Joe Shortsleeve is chief correspondent for WBZ-TV News weekdays at 5:00PM, 6:00PM and 11:00PM on WBZ-TV. A native of New England, Shortsleeve is an award-winning journalist who joined the station in September 1990 as a general assignment reporter and back-up anchor. A classic “working anchor,” Shortsleeve was thrown into the national spotlight during the coverage of the tragic small plane crash that killed JFK Jr. in 1999 when he reported live for CBS News from Martha’s Vineyard within hours of reports that the plane was missing. He continued as the reporter on the scene for CBS, WBZ-TV News and CNN throughout the week’s events.
Prior to joining the WBZ-TV News evening news team, Shortsleeve was co-anchor of News 4 This Morning, the station’s live morning program from September 1994 to August 1998. Before that he worked at WLVI-TV in Boston as weekend anchor of “The News at Ten,” and as a reporter since 1984. He also worked as executive producer and anchor for Cablevision News 12 in Westport, Connecticut from 1983 to 1984.
Shortsleeve began his broadcasting career as weekend anchor, reporter, and producer at WHBF-TV in Rock Island, Illinois from 1979 to 1980. From 1980 to 1981 he was the primary anchor at WITN-TV in Greenville, North Carolina, before returning to New England.
Shortsleeve was named Best TV Reporter by Boston Magazine in 1994. He received the prestigious Ohio State Award in 1988 and the Gannett Corporation’s General Assignment Reporter of the Year Award in 1987. In 1986 he received a United Press International Award and a New England Emmy Award.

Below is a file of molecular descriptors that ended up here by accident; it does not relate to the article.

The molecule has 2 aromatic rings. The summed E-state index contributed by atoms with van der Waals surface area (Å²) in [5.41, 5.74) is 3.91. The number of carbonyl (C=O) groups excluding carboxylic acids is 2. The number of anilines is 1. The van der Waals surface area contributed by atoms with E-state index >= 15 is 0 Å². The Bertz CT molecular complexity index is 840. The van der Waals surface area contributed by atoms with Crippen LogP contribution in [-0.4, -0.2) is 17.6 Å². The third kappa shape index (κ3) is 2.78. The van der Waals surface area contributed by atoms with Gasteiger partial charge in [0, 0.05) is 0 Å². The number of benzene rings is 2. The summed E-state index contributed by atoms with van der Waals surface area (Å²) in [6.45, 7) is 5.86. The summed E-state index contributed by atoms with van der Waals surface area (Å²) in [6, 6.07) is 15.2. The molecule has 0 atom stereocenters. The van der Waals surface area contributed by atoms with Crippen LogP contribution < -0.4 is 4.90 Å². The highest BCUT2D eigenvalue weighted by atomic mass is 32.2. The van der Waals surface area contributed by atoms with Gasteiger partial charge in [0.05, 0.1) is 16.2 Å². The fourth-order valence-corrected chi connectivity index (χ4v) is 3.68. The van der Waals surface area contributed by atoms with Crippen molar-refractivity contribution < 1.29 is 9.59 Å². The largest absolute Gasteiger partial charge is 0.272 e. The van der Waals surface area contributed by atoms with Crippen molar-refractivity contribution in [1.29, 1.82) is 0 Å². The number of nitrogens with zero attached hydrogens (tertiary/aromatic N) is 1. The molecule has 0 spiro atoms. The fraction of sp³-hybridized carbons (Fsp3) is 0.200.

Raised in Boston, Massachusetts, Shortsleeve graduated from Boston College High School and went on to earn a bachelor of arts from the College of the Holy Cross in Worcester in 1979. Shortsleeve lives with his wife and three children in the Greater Boston area.
You can email Joe at firstname.lastname@example.org.
Homeland Security in Washington DC has awarded the MBTA about $7 million to outfit buses with the latest in live video technology.
Should you be taking a fresh look at where your money is invested?
A Massachusetts company is at the center of a storm concerning the health of a six year old boy.
Police arrested two women on Monday, saying they performed sex acts for money, only to learn they were being held against their will.
Gov. Deval Patrick says the failure of the Department of Families and Children to keep track of a 5-year-old Fitchburg boy was inexcusable, but has provided the state with an opportunity to re-examine the agency.
The owners of some untrained dogs are now taking advantage of the system so they too can bring their dogs wherever they like.
Rep. David Linsky is leading the state legislature’s probe of the troubled child welfare agency which lost track of him.
For the first time, a veteran state social worker is talking publicly about caseloads of some Department of Children and Family workers, saying in some communities they are so overloaded that children are in danger.
WBZ-TV went inside the closed Callahan Tunnel to get the first look at the renovation project.
It is being called the perfect crime and it has law enforcement around the globe baffled.